New Year’s Haiku
by Matsuo Bashō
New Year’s Day—
sun on every field
PHOTO: Mount Fuji, the sun, and a field in Fujikawaguchiko, Yamanashi, Japan. Photo by Tampatra1, used by permission.
NOTE: Mount Fuji is the highest mountain in Japan, standing 12,389.2 feet. An active stratovolcano, Mount Fuji last erupted from 1707 to 1708. The mountain stands about 62 miles southwest of Tokyo and can be seen from there on clear days. Mount Fuji’s exceptionally symmetrical cone, which is snow-capped for about five months of the year, is commonly used as a cultural icon of Japan. In 2013, Mt. Fuji was added to the World Heritage List as a Cultural Site. According to UNESCO, Mount Fuji has “inspired artists and poets and has been the object of pilgrimage for centuries.”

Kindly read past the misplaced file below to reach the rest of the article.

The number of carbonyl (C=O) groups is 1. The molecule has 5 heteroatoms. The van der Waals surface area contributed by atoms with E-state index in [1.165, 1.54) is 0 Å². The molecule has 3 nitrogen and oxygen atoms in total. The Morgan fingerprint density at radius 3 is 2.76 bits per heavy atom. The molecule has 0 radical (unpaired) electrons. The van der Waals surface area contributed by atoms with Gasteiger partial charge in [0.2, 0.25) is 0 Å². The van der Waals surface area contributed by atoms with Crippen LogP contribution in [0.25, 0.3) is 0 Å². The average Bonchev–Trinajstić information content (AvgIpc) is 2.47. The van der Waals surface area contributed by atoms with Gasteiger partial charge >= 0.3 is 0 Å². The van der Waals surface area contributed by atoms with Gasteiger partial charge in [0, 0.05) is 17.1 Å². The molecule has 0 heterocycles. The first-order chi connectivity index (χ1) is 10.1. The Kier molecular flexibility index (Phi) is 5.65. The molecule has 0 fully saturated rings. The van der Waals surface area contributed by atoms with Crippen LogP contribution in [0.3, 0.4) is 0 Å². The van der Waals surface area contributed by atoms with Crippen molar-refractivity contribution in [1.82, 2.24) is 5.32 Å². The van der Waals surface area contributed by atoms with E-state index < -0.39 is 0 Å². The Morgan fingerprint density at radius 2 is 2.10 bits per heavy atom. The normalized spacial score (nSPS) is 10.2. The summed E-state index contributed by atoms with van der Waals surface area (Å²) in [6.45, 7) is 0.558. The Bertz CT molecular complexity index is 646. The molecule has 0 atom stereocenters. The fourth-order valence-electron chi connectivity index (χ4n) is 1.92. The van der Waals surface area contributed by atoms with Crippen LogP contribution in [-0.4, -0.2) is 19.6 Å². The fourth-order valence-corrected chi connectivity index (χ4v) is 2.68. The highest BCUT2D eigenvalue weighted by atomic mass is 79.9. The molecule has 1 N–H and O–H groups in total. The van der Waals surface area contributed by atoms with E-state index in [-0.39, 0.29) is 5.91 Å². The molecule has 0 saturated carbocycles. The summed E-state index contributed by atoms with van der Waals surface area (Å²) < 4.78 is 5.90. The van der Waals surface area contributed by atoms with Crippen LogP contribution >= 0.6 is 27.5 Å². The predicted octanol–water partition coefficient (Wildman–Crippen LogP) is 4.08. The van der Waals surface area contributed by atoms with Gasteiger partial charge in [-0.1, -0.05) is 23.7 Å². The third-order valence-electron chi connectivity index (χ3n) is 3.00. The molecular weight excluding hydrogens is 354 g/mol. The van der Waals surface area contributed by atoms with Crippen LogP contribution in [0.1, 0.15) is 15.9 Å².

ABOUT THE AUTHOR: Matsuo Bashō was the most famous poet of the Edo period in Japan. His poems were influenced by his firsthand experience of the world around him, often encapsulating the feeling of a scene in a few simple elements. During his lifetime, Bashō was recognized for his works in the collaborative haikai no renga form; today, he is recognized as the greatest master of haiku (then called hokku). He is also well known for his travel essays beginning with “Records of a Weather-Exposed Skeleton” (1684), written after his journey to Kyoto and Nara. Bashō believed his best work lay in leading and participating in renku, saying, “Many of my followers can write hokku as well as I can. Where I show who I really am is in linking haikai verses.”
IMAGE: Poet Matsuo Bashō meets two farmers celebrating the mid-autumn moon festival in a print from Tsukioka Yoshitoshi‘s Hundred Aspects of the Moon (1891). The haiku reads: “Since the crescent moon, I have been waiting for tonight.” (SOURCE: Toyko Metropolitan Museum of Art, used by permission)